Skip to main content

Should you add inhibitors to your sidedress nitrogen application?

sidedress nitrogen fertilizer split application inhibitor ammonium thiosulfate ATS urea ammonium nitrate UAN

By: Extension nutrient management specialists Dan Kaiser & Fabian Fernandez

June is a good time to start thinking about sidedress application for corn. Identifying which situations sidedress applications can be beneficial and which products are more cost-effective are critical to get the best results with any in-season N application.

In discussions with consultants and farmers this spring, the use of ammonium thiosulfate (ATS) liquid with urea ammonium nitrate solutions (UAN) has come up more than once. The primary question has been about the potential inhibition properties of ATS when mixed with a UAN solution. 

While we typically suggest ATS as a sulfur source for crops, there has been research showing that ATS has urease and nitrification inhibition properties. However, unlike a true urease inhibitor, ATS does not directly affect the urease enzyme and is only indirectly inhibiting after interacting with soil. As a urease inhibitor, the product inhibits the hydrolysis of urea, which is the process by which products like Agrotain, which contains NBPT, helps reduce the risk of nitrogen loss.

Urease inhibitors are best for situations where urea is applied to the soil surface and the urea is not incorporated or incorporated at a depth of less than two inches, and no rainfall is forecasted within four days of application. If the long-term forecast does not have a significant chance of at least a quarter inch of rainfall within a week, then you may want to consider a product with NBPT to help reduce the risk of N loss.

In order to get any potential inhibition from ATS, the amount of ATS should be at least 8% v/v with UAN (28 or 32%). It’s a good idea to band the UAN/ATS mixture, which concentrates the materials in a smaller volume of soil. Regardless, research has shown inconsistent benefits of ATS as a urease inhibitor, and when it does work, the inhibition is not as long for ATS compared to NBPT. If volatilization loss is a concern, using a product with NBPT is the best alternative. If you are interested in ATS because of the sulfur it supplies in addition to nitrogen, but volatilization loss is also a concern, then a good alternative is ammonium sulfate. Ammonium sulfate also provides both nitrogen and sulfur and is not subject to volatilization loss.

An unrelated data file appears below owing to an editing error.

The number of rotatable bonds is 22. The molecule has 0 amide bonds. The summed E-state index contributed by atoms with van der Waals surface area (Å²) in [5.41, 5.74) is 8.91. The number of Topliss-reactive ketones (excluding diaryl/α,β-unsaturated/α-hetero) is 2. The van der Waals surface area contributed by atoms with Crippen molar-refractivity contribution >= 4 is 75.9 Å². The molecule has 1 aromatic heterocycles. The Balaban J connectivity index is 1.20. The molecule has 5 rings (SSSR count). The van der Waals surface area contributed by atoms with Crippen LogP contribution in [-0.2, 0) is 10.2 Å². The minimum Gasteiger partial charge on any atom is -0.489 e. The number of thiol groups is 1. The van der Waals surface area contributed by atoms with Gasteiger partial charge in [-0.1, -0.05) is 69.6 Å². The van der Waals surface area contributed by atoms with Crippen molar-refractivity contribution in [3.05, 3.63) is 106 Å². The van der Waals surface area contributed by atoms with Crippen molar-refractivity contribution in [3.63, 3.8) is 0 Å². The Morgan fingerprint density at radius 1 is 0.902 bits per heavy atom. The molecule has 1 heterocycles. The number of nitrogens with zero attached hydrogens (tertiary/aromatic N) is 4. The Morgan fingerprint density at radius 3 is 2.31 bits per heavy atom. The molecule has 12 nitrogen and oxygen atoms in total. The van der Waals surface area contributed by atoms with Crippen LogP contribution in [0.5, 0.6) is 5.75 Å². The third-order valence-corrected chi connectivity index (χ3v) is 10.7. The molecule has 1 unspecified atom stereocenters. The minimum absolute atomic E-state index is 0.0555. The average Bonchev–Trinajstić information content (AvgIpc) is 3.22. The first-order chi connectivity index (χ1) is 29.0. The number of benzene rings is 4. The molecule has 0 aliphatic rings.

If you’re sidedressing urea, we recommend including NBPT in your surface application since you won’t be incorporating the urea. There are a number of new products which have come on the market recently that contain NBPT. Make sure that 1.3 to 1.8 pounds of NBPT are applied per ton of urea. Application of a lower rate of NBPT will not provide good inhibition. Two new products on the market are Anvol (Koch Industries) and Limus (BASF). Both are urease inhibitors that contain a lower rate of NBPT in addition to another urease inhibitor. Recent research has shown both are effective when applied at labeled rates.

Remember that products containing Nitrapyrin and DCD are nitrification inhibitors and they will not do anything to protect from volatilization loss. Make sure you are educated on the differences between nitrification and urease inhibition before purchasing. Some products have both urease and nitrification inhibitors, but for sidedress time, the potential of N loss by leaching or denitrification (which can happen once nitrogen is nitrified) are minimal. When selecting an inhibitor, the risk of volatilization (if the product is not properly incorporated in the soil) is the only risk to consider, so there is little benefit in having a nitrification inhibitor at this time in the growing season.


For the latest nutrient management information, subscribe to Minnesota Crop News email alerts, like UMN Extension Nutrient Management on Facebook, follow us on Twitter, and visit our website.

Support for Minnesota Crop News nutrient management blog posts is provided in part by the Agricultural Fertilizer Research & Education Council (AFREC).

Print Friendly and PDF